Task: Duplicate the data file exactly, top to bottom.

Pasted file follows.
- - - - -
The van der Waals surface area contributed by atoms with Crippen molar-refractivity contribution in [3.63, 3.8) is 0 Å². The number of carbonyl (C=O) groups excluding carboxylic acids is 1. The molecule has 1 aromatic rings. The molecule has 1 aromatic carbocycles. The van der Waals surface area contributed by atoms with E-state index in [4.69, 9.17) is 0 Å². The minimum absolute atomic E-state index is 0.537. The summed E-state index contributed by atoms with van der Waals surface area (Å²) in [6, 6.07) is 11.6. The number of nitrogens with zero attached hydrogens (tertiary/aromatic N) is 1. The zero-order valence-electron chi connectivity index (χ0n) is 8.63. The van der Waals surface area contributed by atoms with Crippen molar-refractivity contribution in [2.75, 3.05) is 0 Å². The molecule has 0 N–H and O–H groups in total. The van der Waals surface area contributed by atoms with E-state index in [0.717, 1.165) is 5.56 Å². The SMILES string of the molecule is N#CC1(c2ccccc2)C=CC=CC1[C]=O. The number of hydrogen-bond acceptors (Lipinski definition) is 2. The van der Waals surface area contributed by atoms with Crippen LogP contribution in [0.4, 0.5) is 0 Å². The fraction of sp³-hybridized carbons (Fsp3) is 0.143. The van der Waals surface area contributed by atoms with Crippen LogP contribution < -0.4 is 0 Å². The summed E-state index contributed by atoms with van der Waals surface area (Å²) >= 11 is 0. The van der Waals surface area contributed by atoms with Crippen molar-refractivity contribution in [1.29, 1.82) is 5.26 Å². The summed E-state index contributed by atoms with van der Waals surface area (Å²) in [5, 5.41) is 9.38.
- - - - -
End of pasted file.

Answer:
The van der Waals surface area contributed by atoms with Crippen molar-refractivity contribution in [3.63, 3.8) is 0 Å². The number of carbonyl (C=O) groups excluding carboxylic acids is 1. The molecule has 1 aromatic rings. The molecule has 1 aromatic carbocycles. The van der Waals surface area contributed by atoms with E-state index in [4.69, 9.17) is 0 Å². The minimum absolute atomic E-state index is 0.537. The summed E-state index contributed by atoms with van der Waals surface area (Å²) in [6, 6.07) is 11.6. The number of nitrogens with zero attached hydrogens (tertiary/aromatic N) is 1. The zero-order valence-electron chi connectivity index (χ0n) is 8.63. The van der Waals surface area contributed by atoms with Crippen molar-refractivity contribution in [2.75, 3.05) is 0 Å². The molecule has 0 N–H and O–H groups in total. The van der Waals surface area contributed by atoms with E-state index in [0.717, 1.165) is 5.56 Å². The SMILES string of the molecule is N#CC1(c2ccccc2)C=CC=CC1[C]=O. The number of hydrogen-bond acceptors (Lipinski definition) is 2. The van der Waals surface area contributed by atoms with Crippen LogP contribution in [0.4, 0.5) is 0 Å². The fraction of sp³-hybridized carbons (Fsp3) is 0.143. The van der Waals surface area contributed by atoms with Crippen LogP contribution < -0.4 is 0 Å². The summed E-state index contributed by atoms with van der Waals surface area (Å²) >= 11 is 0. The van der Waals surface area contributed by atoms with Crippen molar-refractivity contribution in [1.29, 1.82) is 5.26 Å². The summed E-state index contributed by atoms with van der Waals surface area (Å²) in [5, 5.41) is 9.38.